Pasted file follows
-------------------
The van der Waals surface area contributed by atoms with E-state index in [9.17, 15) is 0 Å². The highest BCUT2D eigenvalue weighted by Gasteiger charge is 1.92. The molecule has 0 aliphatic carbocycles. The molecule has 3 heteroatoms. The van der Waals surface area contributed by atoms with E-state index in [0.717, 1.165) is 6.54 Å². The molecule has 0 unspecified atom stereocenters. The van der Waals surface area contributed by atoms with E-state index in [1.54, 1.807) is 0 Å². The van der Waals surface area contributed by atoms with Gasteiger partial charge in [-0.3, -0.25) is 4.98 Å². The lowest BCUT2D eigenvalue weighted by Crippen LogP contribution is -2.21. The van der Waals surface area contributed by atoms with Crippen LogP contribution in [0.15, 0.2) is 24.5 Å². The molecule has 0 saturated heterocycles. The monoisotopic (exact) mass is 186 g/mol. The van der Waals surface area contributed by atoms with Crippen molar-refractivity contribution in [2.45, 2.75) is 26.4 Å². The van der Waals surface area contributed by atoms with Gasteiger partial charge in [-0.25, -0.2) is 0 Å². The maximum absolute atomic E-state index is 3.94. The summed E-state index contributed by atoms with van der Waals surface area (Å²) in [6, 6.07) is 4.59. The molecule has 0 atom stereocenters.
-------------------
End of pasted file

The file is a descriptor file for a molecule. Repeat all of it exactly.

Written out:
The van der Waals surface area contributed by atoms with E-state index in [9.17, 15) is 0 Å². The highest BCUT2D eigenvalue weighted by Gasteiger charge is 1.92. The molecule has 0 aliphatic carbocycles. The molecule has 3 heteroatoms. The van der Waals surface area contributed by atoms with E-state index in [0.717, 1.165) is 6.54 Å². The molecule has 0 unspecified atom stereocenters. The van der Waals surface area contributed by atoms with E-state index in [1.54, 1.807) is 0 Å². The van der Waals surface area contributed by atoms with Gasteiger partial charge in [-0.3, -0.25) is 4.98 Å². The lowest BCUT2D eigenvalue weighted by Crippen LogP contribution is -2.21. The van der Waals surface area contributed by atoms with Crippen LogP contribution in [0.15, 0.2) is 24.5 Å². The molecule has 0 saturated heterocycles. The monoisotopic (exact) mass is 186 g/mol. The van der Waals surface area contributed by atoms with Crippen molar-refractivity contribution in [2.45, 2.75) is 26.4 Å². The van der Waals surface area contributed by atoms with Gasteiger partial charge in [-0.25, -0.2) is 0 Å². The maximum absolute atomic E-state index is 3.94. The summed E-state index contributed by atoms with van der Waals surface area (Å²) in [6, 6.07) is 4.59. The molecule has 0 atom stereocenters.